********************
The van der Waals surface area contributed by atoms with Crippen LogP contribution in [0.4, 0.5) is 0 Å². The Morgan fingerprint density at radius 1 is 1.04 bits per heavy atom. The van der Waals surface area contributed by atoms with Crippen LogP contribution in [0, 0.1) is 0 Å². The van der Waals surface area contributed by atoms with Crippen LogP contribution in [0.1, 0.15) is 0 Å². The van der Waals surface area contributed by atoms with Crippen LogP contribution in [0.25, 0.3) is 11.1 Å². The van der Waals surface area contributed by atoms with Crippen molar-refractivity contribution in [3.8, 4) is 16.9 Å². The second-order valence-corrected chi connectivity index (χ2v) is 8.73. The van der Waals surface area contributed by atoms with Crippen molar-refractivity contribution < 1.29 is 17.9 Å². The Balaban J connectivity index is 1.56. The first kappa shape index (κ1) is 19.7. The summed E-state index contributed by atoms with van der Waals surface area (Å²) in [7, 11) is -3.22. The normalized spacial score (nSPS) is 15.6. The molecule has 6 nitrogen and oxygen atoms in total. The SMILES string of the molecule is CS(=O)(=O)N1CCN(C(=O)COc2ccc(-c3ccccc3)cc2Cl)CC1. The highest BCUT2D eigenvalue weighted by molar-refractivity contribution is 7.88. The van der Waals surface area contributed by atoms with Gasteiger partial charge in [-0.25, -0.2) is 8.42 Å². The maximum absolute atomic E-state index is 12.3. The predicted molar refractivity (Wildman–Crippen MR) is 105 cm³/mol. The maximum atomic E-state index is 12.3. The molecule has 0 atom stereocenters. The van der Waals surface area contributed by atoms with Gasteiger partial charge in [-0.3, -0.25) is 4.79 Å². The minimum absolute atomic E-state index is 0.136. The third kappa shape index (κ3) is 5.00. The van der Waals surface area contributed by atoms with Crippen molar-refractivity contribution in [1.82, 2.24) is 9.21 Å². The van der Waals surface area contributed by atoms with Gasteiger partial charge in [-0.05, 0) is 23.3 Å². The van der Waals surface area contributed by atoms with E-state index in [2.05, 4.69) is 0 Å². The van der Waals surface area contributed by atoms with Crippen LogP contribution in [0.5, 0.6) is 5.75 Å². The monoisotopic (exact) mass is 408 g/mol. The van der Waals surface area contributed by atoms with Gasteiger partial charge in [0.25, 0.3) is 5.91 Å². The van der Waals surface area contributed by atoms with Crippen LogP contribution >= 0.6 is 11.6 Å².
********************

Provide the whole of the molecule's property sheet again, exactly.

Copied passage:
The van der Waals surface area contributed by atoms with Crippen LogP contribution in [0.4, 0.5) is 0 Å². The Morgan fingerprint density at radius 1 is 1.04 bits per heavy atom. The van der Waals surface area contributed by atoms with Crippen LogP contribution in [0, 0.1) is 0 Å². The van der Waals surface area contributed by atoms with Crippen LogP contribution in [0.1, 0.15) is 0 Å². The van der Waals surface area contributed by atoms with Crippen LogP contribution in [0.25, 0.3) is 11.1 Å². The van der Waals surface area contributed by atoms with Crippen molar-refractivity contribution in [3.8, 4) is 16.9 Å². The second-order valence-corrected chi connectivity index (χ2v) is 8.73. The van der Waals surface area contributed by atoms with Crippen molar-refractivity contribution < 1.29 is 17.9 Å². The Balaban J connectivity index is 1.56. The first kappa shape index (κ1) is 19.7. The summed E-state index contributed by atoms with van der Waals surface area (Å²) in [7, 11) is -3.22. The normalized spacial score (nSPS) is 15.6. The molecule has 6 nitrogen and oxygen atoms in total. The SMILES string of the molecule is CS(=O)(=O)N1CCN(C(=O)COc2ccc(-c3ccccc3)cc2Cl)CC1. The highest BCUT2D eigenvalue weighted by molar-refractivity contribution is 7.88. The van der Waals surface area contributed by atoms with Gasteiger partial charge in [-0.25, -0.2) is 8.42 Å². The maximum absolute atomic E-state index is 12.3. The predicted molar refractivity (Wildman–Crippen MR) is 105 cm³/mol. The maximum atomic E-state index is 12.3. The molecule has 0 atom stereocenters. The van der Waals surface area contributed by atoms with Gasteiger partial charge in [-0.3, -0.25) is 4.79 Å². The minimum absolute atomic E-state index is 0.136. The third kappa shape index (κ3) is 5.00. The van der Waals surface area contributed by atoms with Crippen molar-refractivity contribution in [1.82, 2.24) is 9.21 Å². The van der Waals surface area contributed by atoms with Gasteiger partial charge in [-0.05, 0) is 23.3 Å². The van der Waals surface area contributed by atoms with E-state index in [2.05, 4.69) is 0 Å². The van der Waals surface area contributed by atoms with Crippen LogP contribution in [0.5, 0.6) is 5.75 Å². The monoisotopic (exact) mass is 408 g/mol. The van der Waals surface area contributed by atoms with Gasteiger partial charge in [0.25, 0.3) is 5.91 Å². The van der Waals surface area contributed by atoms with Crippen LogP contribution >= 0.6 is 11.6 Å².